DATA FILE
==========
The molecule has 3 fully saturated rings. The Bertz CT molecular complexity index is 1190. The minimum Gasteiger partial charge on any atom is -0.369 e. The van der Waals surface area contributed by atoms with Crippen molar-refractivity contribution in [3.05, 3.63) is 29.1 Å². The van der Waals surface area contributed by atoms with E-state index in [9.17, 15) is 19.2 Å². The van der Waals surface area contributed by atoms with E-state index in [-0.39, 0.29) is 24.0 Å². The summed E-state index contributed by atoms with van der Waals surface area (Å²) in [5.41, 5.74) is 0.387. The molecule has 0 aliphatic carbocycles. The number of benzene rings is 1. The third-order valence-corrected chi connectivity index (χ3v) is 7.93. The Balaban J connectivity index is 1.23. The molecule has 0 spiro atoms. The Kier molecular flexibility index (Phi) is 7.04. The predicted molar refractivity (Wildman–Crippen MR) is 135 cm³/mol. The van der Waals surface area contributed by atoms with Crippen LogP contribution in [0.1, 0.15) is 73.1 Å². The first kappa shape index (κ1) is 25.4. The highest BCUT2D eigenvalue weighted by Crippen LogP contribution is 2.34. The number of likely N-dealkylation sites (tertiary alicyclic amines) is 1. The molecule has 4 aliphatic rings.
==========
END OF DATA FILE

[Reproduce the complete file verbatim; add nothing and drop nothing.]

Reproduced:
The molecule has 3 fully saturated rings. The Bertz CT molecular complexity index is 1190. The minimum Gasteiger partial charge on any atom is -0.369 e. The van der Waals surface area contributed by atoms with Crippen molar-refractivity contribution in [3.05, 3.63) is 29.1 Å². The van der Waals surface area contributed by atoms with E-state index in [9.17, 15) is 19.2 Å². The van der Waals surface area contributed by atoms with E-state index in [-0.39, 0.29) is 24.0 Å². The summed E-state index contributed by atoms with van der Waals surface area (Å²) in [5.41, 5.74) is 0.387. The molecule has 0 aliphatic carbocycles. The number of benzene rings is 1. The third-order valence-corrected chi connectivity index (χ3v) is 7.93. The Balaban J connectivity index is 1.23. The molecule has 0 spiro atoms. The Kier molecular flexibility index (Phi) is 7.04. The predicted molar refractivity (Wildman–Crippen MR) is 135 cm³/mol. The van der Waals surface area contributed by atoms with Crippen LogP contribution in [0.1, 0.15) is 73.1 Å². The first kappa shape index (κ1) is 25.4. The highest BCUT2D eigenvalue weighted by Crippen LogP contribution is 2.34. The number of likely N-dealkylation sites (tertiary alicyclic amines) is 1. The molecule has 4 aliphatic rings.